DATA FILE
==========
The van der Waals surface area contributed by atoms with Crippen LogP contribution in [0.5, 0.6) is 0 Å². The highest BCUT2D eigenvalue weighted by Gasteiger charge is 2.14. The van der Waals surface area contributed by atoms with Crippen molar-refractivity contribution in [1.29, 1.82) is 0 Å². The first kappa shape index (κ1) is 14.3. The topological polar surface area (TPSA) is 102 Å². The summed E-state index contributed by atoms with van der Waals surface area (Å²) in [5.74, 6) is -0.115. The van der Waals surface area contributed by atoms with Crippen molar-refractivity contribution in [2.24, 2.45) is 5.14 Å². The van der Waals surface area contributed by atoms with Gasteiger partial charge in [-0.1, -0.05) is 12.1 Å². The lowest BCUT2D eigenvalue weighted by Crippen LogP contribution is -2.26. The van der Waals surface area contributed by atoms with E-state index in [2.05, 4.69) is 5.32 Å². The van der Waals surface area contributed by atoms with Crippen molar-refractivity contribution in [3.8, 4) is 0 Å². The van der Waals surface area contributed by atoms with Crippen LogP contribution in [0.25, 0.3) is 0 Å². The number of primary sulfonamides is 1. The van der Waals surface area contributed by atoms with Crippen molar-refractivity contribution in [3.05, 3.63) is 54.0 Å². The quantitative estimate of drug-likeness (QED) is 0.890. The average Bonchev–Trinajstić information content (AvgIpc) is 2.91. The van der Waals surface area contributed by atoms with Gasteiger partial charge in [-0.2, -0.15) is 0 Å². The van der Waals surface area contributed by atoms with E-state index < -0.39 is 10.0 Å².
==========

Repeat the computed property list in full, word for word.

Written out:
The van der Waals surface area contributed by atoms with Crippen LogP contribution in [0.5, 0.6) is 0 Å². The highest BCUT2D eigenvalue weighted by Gasteiger charge is 2.14. The van der Waals surface area contributed by atoms with Crippen molar-refractivity contribution in [1.29, 1.82) is 0 Å². The first kappa shape index (κ1) is 14.3. The topological polar surface area (TPSA) is 102 Å². The summed E-state index contributed by atoms with van der Waals surface area (Å²) in [5.74, 6) is -0.115. The van der Waals surface area contributed by atoms with Crippen molar-refractivity contribution in [2.24, 2.45) is 5.14 Å². The van der Waals surface area contributed by atoms with Gasteiger partial charge in [-0.1, -0.05) is 12.1 Å². The lowest BCUT2D eigenvalue weighted by Crippen LogP contribution is -2.26. The van der Waals surface area contributed by atoms with E-state index in [2.05, 4.69) is 5.32 Å². The van der Waals surface area contributed by atoms with Crippen molar-refractivity contribution in [3.8, 4) is 0 Å². The van der Waals surface area contributed by atoms with Crippen LogP contribution in [0.25, 0.3) is 0 Å². The number of primary sulfonamides is 1. The van der Waals surface area contributed by atoms with Crippen molar-refractivity contribution in [3.05, 3.63) is 54.0 Å². The quantitative estimate of drug-likeness (QED) is 0.890. The average Bonchev–Trinajstić information content (AvgIpc) is 2.91. The van der Waals surface area contributed by atoms with Gasteiger partial charge in [-0.2, -0.15) is 0 Å². The van der Waals surface area contributed by atoms with E-state index < -0.39 is 10.0 Å².